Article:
iTJ: What are your competitive aims for 2017 and over the next few years in the Triple Jump?
KA: 2017 is a big year for me personally. After my surgery in 2014 I wasn’t sure I would ever jump again. I gave myself another 3 years and to re-evaluate after the end of this season. The aim, as with many athletes, would be to PB of course. I would say it’s the first winter season since before surgery that I have been able to train consistently. A good PB can put me back in contention to compete at the major championships over the next 2 seasons, and that is most definitely the aim. I stated in an interview I did in 2012 that I believe I have what it takes to be amongst some of the best – that was the motivation then and it still is.
iTJ: From the mental preparation at the end of the runway to the moment you land into the pit, what are you focusing on during a competitive Triple Jump?
KA: In competition I would probably think about the one key movement that would gain the biggest amount of distance for me. That would usually be worked out in training leading up to the event, and I would constantly remind myself of it. The rest is plain sailing because I would have (hopefully) got the repetitions done in training.
iTJ: When you’re not training or competing what other interests and activities do you have?
KA: Well, I’m a big Arsenal fan, so I watch them as much as possible. I keep myself busy with two start-up companies. The first one (KZ-Sports) is a Track & Field Agency established with a friend of mine, Ezekiel Ewulo, who Long Jumps. We set up in 2013 and have managed to help over 300 athletes, including Olympians and medallists at Commonwealths, Europeans and World Championships. The 2nd (London Reign Sports) is a brand I set up together with my training partners Nathan Fox, Nonso Okolo and Daniel Lewis.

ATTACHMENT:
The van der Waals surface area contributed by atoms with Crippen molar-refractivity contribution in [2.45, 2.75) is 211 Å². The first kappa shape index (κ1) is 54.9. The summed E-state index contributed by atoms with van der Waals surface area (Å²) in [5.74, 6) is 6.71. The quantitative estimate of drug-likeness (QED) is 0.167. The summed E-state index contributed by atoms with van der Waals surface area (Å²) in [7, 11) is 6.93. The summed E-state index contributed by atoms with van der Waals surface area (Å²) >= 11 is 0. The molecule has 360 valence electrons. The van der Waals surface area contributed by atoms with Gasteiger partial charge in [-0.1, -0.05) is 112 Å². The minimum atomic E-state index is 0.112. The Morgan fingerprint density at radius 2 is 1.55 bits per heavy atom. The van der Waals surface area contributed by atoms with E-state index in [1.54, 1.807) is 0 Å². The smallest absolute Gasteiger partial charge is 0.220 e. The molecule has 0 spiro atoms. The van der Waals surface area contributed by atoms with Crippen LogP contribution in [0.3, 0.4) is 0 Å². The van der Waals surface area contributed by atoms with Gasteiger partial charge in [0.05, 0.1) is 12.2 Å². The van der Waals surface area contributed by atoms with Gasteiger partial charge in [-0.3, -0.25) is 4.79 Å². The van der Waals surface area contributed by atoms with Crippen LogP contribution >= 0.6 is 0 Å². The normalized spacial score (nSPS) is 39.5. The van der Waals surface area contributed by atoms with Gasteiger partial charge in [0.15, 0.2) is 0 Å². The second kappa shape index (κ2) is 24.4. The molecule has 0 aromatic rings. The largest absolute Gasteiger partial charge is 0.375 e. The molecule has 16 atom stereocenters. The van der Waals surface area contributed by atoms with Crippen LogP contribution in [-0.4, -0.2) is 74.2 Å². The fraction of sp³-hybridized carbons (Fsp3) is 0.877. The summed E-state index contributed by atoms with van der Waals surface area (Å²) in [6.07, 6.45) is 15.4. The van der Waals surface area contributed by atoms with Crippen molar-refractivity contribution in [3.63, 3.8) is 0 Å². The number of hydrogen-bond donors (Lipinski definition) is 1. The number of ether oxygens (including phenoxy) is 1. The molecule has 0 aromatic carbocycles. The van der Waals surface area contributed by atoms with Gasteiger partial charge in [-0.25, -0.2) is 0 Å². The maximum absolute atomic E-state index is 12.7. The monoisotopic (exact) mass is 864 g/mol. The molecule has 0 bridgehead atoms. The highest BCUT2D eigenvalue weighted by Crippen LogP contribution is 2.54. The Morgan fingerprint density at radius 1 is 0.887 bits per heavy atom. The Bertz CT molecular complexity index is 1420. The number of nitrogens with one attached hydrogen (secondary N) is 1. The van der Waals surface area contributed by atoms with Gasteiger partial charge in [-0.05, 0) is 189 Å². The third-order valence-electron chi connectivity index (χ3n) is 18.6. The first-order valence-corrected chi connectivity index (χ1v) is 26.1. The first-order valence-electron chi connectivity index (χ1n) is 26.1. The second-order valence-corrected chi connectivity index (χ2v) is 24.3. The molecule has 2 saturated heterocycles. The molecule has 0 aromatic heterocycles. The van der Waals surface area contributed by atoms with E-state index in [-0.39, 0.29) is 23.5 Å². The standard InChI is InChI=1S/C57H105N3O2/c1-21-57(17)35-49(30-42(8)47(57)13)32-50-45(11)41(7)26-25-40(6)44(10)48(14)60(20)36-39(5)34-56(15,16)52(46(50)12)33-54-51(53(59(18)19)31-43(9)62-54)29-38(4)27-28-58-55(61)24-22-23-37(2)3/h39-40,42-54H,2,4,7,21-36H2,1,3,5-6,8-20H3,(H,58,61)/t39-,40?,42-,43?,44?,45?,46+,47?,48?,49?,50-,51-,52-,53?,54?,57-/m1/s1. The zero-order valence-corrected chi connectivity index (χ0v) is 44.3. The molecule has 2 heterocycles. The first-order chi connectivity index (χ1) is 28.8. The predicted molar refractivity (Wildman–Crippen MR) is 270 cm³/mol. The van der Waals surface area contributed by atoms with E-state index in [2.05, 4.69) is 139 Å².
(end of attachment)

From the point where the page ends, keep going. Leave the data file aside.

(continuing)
iTJ: What advice would you give to any aspiring Triple Jumpers to help them make the most of their potential?
KA: I would advise them to continue to study the event and to learn what works them. Practice safe technique, and make sure you are adequately conditioned to handle the event. Be Fearless.
iTJ: Is there anyone you’d like to acknowledge for their help in your Triple Jump career?
KA: I would like to give a special shout-out to my club Newham & Essex Beagles. They have always been uber supportive, and even more so in the recent years where it’s been a struggle.
Also a special shout out to the Friends of Kings School (@kcsfriends). They have supported me since 2012, again especially over the past few years.
Josh North, my osteopath, he has been taking care of me since the summer of 2013, and has always manoeuvred his schedule to fit mine.
Tosin Oke, I called him and asked for some advice, he had agreed to coach me by the end of the conversation whilst still competing at the highest level. He has gone above and beyond on countless occasions and I probably wouldn’t still be doing the Triple Jump if he hadn’t stepped in. #OgaAtTheTop
Kola Adedoyin Profile:
Date of Birth: 8/4/91
Club: Newham & Essex Beagles
Lead Coach: Tosin Oke
Personal Best: 16.61m (2014)/16.50i (2013)
|2005||12.62m||3rd English Schools Championships|
|2006||13.48m||1st Surrey Indoor Championships
2nd Surrey County Championships
|2007||15.08m||1st English Athletics U17 Indoor Open Championships
1st South of England U17 Championships
2nd English Schools Championships
|2008||14.13/14.50w||4th English Schools Championships|
|2009||15.63m||1st English Schools Championships
1st Southern Counties U20 Championships
2nd England U20 Championships
10th (Qualifying Pool B) European Junior Championships
|2010||15.93m||1st Southern Indoor Championships
2nd England U20 Championships
2nd BUCS Championships
3rd (Qualifying Pool A) World Junior Championships
|2011||16.06m||1st National U23 Championships
2nd Inter Counties Championships
5th World Trials & UK Championships
|2012||16.25m||1st National U23 Championships
1st BUCS Championships
2nd Olympic Trials & UK Championships
2nd European Indoor Trials & UK Championships
|2013||16.50i||2nd European Indoor Trials & UK Championships|
|2014||16.61m||3rd Bedford International Games|
|2015||15.79m||3rd All Nigeria Athletics Championships|
|2016||15.96m||6th British Athletics Championships|